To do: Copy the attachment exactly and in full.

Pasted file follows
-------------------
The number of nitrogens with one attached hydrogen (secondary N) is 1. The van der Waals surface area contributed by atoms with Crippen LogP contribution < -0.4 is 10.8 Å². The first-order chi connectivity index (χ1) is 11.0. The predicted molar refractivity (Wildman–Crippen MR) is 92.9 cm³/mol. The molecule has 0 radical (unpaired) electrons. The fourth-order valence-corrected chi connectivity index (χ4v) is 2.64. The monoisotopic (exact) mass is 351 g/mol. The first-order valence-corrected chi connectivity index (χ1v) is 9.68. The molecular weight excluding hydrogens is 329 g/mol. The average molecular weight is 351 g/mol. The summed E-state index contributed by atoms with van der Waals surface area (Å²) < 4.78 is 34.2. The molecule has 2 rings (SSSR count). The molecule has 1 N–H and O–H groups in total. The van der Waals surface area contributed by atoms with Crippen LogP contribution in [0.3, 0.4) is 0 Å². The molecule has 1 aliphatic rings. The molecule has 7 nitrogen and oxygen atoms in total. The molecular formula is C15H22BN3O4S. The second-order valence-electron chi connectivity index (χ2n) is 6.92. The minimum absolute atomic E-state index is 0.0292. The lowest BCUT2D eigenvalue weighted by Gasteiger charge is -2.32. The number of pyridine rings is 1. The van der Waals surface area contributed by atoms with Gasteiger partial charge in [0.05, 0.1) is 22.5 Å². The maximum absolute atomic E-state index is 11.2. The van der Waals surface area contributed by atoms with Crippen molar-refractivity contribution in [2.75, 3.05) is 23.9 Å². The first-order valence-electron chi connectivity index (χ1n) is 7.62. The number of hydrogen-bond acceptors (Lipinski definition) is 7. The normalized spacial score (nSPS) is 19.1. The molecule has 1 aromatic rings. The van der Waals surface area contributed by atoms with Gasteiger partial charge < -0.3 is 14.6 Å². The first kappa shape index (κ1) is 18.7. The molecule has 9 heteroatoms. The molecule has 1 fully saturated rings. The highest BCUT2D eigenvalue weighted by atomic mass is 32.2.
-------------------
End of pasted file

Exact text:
The number of nitrogens with one attached hydrogen (secondary N) is 1. The van der Waals surface area contributed by atoms with Crippen LogP contribution < -0.4 is 10.8 Å². The first-order chi connectivity index (χ1) is 11.0. The predicted molar refractivity (Wildman–Crippen MR) is 92.9 cm³/mol. The molecule has 0 radical (unpaired) electrons. The fourth-order valence-corrected chi connectivity index (χ4v) is 2.64. The monoisotopic (exact) mass is 351 g/mol. The first-order valence-corrected chi connectivity index (χ1v) is 9.68. The molecular weight excluding hydrogens is 329 g/mol. The average molecular weight is 351 g/mol. The summed E-state index contributed by atoms with van der Waals surface area (Å²) < 4.78 is 34.2. The molecule has 2 rings (SSSR count). The molecule has 1 N–H and O–H groups in total. The van der Waals surface area contributed by atoms with Crippen LogP contribution in [0.3, 0.4) is 0 Å². The molecule has 1 aliphatic rings. The molecule has 7 nitrogen and oxygen atoms in total. The molecular formula is C15H22BN3O4S. The second-order valence-electron chi connectivity index (χ2n) is 6.92. The minimum absolute atomic E-state index is 0.0292. The lowest BCUT2D eigenvalue weighted by Gasteiger charge is -2.32. The number of pyridine rings is 1. The van der Waals surface area contributed by atoms with Gasteiger partial charge in [0.05, 0.1) is 22.5 Å². The maximum absolute atomic E-state index is 11.2. The van der Waals surface area contributed by atoms with Crippen molar-refractivity contribution in [2.75, 3.05) is 23.9 Å². The first-order valence-electron chi connectivity index (χ1n) is 7.62. The number of hydrogen-bond acceptors (Lipinski definition) is 7. The normalized spacial score (nSPS) is 19.1. The molecule has 1 aromatic rings. The van der Waals surface area contributed by atoms with Gasteiger partial charge < -0.3 is 14.6 Å². The first kappa shape index (κ1) is 18.7. The molecule has 9 heteroatoms. The molecule has 1 fully saturated rings. The highest BCUT2D eigenvalue weighted by atomic mass is 32.2.